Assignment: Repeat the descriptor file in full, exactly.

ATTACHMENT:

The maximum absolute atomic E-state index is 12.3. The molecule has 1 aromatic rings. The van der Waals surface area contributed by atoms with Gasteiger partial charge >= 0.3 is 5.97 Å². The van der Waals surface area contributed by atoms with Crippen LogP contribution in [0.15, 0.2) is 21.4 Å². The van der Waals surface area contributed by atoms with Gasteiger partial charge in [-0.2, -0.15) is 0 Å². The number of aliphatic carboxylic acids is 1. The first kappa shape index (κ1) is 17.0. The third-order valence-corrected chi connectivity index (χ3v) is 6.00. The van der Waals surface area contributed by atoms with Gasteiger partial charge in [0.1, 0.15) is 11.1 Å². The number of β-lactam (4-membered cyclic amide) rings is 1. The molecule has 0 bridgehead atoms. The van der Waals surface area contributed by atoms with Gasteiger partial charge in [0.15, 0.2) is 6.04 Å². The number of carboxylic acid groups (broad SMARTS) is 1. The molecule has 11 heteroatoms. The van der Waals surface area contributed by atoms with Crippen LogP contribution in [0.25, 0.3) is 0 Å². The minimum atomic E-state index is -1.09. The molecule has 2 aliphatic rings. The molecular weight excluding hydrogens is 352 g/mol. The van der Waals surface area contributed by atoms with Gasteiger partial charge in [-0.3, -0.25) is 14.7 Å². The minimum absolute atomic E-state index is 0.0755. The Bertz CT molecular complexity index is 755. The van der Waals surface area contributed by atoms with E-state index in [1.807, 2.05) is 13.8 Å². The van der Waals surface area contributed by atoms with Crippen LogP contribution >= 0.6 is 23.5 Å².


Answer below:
The maximum absolute atomic E-state index is 12.3. The molecule has 1 aromatic rings. The van der Waals surface area contributed by atoms with Gasteiger partial charge >= 0.3 is 5.97 Å². The van der Waals surface area contributed by atoms with Crippen LogP contribution in [0.15, 0.2) is 21.4 Å². The van der Waals surface area contributed by atoms with Gasteiger partial charge in [-0.2, -0.15) is 0 Å². The number of aliphatic carboxylic acids is 1. The first kappa shape index (κ1) is 17.0. The third-order valence-corrected chi connectivity index (χ3v) is 6.00. The van der Waals surface area contributed by atoms with Gasteiger partial charge in [0.1, 0.15) is 11.1 Å². The number of β-lactam (4-membered cyclic amide) rings is 1. The molecule has 0 bridgehead atoms. The van der Waals surface area contributed by atoms with Gasteiger partial charge in [0.15, 0.2) is 6.04 Å². The number of carboxylic acid groups (broad SMARTS) is 1. The molecule has 11 heteroatoms. The van der Waals surface area contributed by atoms with Crippen LogP contribution in [0.25, 0.3) is 0 Å². The minimum atomic E-state index is -1.09. The molecule has 2 aliphatic rings. The molecular weight excluding hydrogens is 352 g/mol. The van der Waals surface area contributed by atoms with Gasteiger partial charge in [-0.3, -0.25) is 14.7 Å². The minimum absolute atomic E-state index is 0.0755. The Bertz CT molecular complexity index is 755. The van der Waals surface area contributed by atoms with E-state index in [1.807, 2.05) is 13.8 Å². The van der Waals surface area contributed by atoms with Crippen LogP contribution >= 0.6 is 23.5 Å².